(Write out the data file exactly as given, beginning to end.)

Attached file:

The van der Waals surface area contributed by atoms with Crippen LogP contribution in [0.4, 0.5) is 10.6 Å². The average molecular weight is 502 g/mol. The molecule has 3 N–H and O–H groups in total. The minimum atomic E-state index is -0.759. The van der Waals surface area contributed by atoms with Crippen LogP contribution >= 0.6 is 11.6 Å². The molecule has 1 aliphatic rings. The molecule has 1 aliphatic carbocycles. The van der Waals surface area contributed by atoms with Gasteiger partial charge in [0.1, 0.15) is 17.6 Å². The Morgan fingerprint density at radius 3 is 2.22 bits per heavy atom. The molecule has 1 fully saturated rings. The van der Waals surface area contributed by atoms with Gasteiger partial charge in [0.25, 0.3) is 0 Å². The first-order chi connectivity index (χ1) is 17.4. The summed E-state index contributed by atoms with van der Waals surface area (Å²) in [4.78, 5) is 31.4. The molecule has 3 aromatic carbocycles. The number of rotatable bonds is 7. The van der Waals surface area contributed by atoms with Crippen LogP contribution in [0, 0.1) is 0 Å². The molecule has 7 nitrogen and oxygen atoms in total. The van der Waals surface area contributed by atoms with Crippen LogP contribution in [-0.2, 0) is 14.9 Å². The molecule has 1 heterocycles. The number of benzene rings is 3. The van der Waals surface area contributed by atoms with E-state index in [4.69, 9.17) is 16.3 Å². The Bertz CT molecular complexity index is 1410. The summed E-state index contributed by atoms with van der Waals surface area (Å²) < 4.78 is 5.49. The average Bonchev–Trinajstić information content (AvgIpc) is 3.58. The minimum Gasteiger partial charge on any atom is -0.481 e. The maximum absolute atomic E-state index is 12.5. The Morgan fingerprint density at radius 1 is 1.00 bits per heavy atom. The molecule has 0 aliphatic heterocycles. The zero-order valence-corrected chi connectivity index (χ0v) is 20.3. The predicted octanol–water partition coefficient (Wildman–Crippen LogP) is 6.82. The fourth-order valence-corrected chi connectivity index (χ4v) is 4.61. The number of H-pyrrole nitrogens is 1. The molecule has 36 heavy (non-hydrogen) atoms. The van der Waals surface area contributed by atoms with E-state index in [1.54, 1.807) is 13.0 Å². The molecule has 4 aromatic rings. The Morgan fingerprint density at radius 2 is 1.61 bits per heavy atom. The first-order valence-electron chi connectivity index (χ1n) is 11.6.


The van der Waals surface area contributed by atoms with Crippen LogP contribution in [0.4, 0.5) is 10.6 Å². The average molecular weight is 502 g/mol. The molecule has 3 N–H and O–H groups in total. The minimum atomic E-state index is -0.759. The van der Waals surface area contributed by atoms with Crippen LogP contribution >= 0.6 is 11.6 Å². The molecule has 1 aliphatic rings. The molecule has 1 aliphatic carbocycles. The van der Waals surface area contributed by atoms with Gasteiger partial charge in [0.1, 0.15) is 17.6 Å². The Morgan fingerprint density at radius 3 is 2.22 bits per heavy atom. The molecule has 1 fully saturated rings. The van der Waals surface area contributed by atoms with Gasteiger partial charge in [0.25, 0.3) is 0 Å². The first-order chi connectivity index (χ1) is 17.4. The summed E-state index contributed by atoms with van der Waals surface area (Å²) in [4.78, 5) is 31.4. The molecule has 3 aromatic carbocycles. The number of rotatable bonds is 7. The van der Waals surface area contributed by atoms with Crippen LogP contribution in [0, 0.1) is 0 Å². The molecule has 7 nitrogen and oxygen atoms in total. The van der Waals surface area contributed by atoms with Crippen LogP contribution in [-0.2, 0) is 14.9 Å². The molecule has 1 heterocycles. The number of benzene rings is 3. The van der Waals surface area contributed by atoms with E-state index in [4.69, 9.17) is 16.3 Å². The Bertz CT molecular complexity index is 1410. The summed E-state index contributed by atoms with van der Waals surface area (Å²) < 4.78 is 5.49. The average Bonchev–Trinajstić information content (AvgIpc) is 3.58. The minimum Gasteiger partial charge on any atom is -0.481 e. The maximum absolute atomic E-state index is 12.5. The Morgan fingerprint density at radius 1 is 1.00 bits per heavy atom. The molecule has 0 aliphatic heterocycles. The zero-order valence-corrected chi connectivity index (χ0v) is 20.3. The predicted octanol–water partition coefficient (Wildman–Crippen LogP) is 6.82. The fourth-order valence-corrected chi connectivity index (χ4v) is 4.61. The number of H-pyrrole nitrogens is 1. The molecule has 36 heavy (non-hydrogen) atoms. The van der Waals surface area contributed by atoms with E-state index in [1.54, 1.807) is 13.0 Å². The molecule has 4 aromatic rings. The Morgan fingerprint density at radius 2 is 1.61 bits per heavy atom. The first-order valence-electron chi connectivity index (χ1n) is 11.6.